Has a book ever made you long for home — only not your home, perhaps, but another’s. A stronger sense of identity? A feeling of culture, of connection, of deep community roots?
Black Cake did this for me — sucked me in like the unheeded hurricanes off the Island, ripping me down in its current. Rich, lyrical, beautiful, heartbreaking … Charmaine Wilkerson spins a multi-generational, multi-cultural saga like none I’ve read before.
What can I say? This novel has everything. Emotional resonance, complicated but relatable sibling and family relationships, deep love, heartbreaking separations, atmosphere and a sense of foreboding mingled with hope … I couldn’t get enough.
At the heart of the story is the titular dessert — a Caribbean black cake studded with soaked fruits, based on the author’s late mother’s recipe. But it’s not just about the food. As Wilkerson herself states, it centers around identity — innate and chosen. It was amazing to experience the transformations of each individual throughout the story.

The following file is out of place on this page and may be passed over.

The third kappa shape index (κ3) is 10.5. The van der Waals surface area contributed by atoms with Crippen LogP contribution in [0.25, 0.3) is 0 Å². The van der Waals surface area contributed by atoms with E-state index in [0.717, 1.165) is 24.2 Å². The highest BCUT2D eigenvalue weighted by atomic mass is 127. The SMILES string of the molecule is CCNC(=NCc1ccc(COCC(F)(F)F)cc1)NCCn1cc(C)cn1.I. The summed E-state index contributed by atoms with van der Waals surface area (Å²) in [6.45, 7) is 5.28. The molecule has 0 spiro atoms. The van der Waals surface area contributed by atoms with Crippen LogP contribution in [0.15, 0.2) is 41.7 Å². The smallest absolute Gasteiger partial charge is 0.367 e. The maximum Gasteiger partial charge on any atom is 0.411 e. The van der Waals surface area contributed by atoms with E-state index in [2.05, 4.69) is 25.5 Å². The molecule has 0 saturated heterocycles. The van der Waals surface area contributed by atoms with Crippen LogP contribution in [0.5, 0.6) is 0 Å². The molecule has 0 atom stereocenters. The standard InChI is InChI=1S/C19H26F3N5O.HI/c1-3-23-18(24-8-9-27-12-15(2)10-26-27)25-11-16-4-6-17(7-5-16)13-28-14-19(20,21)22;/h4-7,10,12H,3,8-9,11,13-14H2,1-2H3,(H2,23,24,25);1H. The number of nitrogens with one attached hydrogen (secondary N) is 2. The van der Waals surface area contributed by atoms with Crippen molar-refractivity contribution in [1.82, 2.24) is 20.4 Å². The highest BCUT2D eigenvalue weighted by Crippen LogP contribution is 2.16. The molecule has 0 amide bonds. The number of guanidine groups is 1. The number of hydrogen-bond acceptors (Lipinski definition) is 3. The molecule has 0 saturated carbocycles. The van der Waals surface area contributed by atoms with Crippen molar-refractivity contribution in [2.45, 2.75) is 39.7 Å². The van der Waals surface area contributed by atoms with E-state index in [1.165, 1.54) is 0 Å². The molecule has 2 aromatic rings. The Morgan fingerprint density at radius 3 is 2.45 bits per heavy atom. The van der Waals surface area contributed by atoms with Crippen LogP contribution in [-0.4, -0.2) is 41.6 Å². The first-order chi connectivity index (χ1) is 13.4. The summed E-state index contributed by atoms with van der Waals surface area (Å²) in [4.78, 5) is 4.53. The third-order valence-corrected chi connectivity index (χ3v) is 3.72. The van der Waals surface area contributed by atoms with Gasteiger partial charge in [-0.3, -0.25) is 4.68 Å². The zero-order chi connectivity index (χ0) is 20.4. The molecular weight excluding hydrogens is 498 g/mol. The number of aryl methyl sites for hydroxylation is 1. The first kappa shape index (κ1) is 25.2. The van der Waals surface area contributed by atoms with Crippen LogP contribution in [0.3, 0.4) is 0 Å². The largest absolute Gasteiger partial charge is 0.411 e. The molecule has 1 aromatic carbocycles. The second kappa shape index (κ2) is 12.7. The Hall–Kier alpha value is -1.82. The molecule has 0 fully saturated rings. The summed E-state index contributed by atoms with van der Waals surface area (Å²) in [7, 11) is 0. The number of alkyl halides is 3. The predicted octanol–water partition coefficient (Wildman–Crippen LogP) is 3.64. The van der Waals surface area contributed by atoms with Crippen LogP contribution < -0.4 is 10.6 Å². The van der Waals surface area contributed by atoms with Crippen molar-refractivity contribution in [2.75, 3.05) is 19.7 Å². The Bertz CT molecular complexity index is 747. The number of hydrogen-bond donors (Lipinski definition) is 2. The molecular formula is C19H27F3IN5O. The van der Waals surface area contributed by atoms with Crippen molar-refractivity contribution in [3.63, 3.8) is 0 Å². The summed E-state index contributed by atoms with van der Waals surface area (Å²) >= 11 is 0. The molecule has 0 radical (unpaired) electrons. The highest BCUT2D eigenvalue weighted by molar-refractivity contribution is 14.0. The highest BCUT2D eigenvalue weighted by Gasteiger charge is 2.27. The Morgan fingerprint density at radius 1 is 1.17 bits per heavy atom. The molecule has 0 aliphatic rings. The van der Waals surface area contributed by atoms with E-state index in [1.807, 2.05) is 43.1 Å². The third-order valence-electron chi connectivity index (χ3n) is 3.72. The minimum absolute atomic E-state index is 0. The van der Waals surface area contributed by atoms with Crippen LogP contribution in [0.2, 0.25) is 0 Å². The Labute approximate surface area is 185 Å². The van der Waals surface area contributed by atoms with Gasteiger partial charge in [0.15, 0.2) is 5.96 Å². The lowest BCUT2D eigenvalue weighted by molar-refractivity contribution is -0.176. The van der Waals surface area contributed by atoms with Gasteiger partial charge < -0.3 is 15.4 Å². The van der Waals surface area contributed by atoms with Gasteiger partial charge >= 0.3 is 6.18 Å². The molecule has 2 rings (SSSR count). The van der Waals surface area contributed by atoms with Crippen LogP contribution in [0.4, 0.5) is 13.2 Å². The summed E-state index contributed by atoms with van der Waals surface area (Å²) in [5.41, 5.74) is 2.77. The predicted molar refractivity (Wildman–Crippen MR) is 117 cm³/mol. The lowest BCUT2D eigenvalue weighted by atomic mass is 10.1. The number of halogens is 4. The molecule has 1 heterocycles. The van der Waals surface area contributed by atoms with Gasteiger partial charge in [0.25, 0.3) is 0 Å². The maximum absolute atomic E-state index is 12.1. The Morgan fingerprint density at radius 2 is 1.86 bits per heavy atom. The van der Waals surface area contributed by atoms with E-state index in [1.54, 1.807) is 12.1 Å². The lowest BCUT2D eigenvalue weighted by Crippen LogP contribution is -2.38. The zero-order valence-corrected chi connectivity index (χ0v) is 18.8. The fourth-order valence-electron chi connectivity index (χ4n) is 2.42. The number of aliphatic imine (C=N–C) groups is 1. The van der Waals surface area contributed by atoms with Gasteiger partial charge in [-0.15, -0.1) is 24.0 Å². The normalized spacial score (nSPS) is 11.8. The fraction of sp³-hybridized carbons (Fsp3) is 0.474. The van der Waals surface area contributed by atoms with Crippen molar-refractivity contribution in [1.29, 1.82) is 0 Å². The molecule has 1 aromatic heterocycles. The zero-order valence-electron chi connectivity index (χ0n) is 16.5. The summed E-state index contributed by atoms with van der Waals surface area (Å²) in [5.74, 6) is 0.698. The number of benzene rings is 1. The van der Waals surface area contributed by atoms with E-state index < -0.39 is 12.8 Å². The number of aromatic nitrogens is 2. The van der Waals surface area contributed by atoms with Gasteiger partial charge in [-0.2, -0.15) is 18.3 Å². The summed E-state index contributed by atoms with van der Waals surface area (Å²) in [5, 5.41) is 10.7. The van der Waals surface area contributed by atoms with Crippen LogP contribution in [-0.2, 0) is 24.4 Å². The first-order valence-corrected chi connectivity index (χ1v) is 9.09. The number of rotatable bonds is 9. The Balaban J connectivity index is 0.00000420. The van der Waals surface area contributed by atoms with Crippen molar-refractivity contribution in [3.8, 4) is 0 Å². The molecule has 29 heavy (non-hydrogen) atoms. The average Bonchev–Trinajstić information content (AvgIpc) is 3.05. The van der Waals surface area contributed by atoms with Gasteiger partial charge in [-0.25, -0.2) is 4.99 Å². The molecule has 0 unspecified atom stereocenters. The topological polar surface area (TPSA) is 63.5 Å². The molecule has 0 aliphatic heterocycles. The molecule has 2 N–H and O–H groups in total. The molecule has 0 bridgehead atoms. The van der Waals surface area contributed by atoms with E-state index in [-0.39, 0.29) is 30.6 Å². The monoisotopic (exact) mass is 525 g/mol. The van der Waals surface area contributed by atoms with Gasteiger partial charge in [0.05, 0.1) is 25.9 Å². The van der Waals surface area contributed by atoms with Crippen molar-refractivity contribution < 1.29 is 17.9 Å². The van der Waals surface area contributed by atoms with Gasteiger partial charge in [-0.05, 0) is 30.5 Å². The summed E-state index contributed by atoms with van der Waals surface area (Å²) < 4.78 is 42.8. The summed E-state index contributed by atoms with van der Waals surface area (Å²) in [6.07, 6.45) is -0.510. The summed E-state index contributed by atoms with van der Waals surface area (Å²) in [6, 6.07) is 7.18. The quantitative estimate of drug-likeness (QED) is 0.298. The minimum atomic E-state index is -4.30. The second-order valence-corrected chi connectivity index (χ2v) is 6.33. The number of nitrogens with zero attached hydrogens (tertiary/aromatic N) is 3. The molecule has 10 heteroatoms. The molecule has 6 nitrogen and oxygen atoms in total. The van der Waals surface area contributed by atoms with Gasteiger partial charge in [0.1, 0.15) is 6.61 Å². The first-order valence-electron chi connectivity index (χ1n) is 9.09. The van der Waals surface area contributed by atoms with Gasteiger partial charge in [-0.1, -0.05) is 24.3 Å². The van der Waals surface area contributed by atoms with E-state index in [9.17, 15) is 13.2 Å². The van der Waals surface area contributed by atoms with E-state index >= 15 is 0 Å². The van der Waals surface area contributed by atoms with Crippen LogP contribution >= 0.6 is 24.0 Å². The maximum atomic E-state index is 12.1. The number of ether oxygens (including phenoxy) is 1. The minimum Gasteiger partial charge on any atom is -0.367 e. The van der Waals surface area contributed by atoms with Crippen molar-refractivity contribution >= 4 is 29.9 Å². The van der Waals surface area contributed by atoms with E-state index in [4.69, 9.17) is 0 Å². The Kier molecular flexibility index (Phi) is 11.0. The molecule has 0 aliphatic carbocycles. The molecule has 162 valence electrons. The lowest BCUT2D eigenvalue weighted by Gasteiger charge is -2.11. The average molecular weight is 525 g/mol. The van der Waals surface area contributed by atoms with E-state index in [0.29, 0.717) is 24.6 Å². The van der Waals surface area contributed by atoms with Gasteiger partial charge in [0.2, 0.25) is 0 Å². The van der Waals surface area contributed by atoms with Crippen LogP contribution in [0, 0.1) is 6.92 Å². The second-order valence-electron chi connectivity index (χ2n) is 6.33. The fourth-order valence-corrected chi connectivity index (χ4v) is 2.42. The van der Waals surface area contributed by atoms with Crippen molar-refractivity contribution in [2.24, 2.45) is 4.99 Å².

And the water — it’s a character, too. Churning. Beckoning. At once welcoming and dangerous. Again and again, the Bennetts return to the ocean, and I found these slices of story deeply affecting. Perhaps because I’ve never learned to swim.
It’s been weeks now, and I’m afraid Black Cake has ruined me for other books. The audio was incredibly engrossing and well-done, with narrators Lynnette R. Freeman and Simone Mcintyre skillfully bringing the characters — their plights, joys, pains — to life.
Don’t miss it. Don’t sleep on it. Just run to this shoreline, friends, and dive in.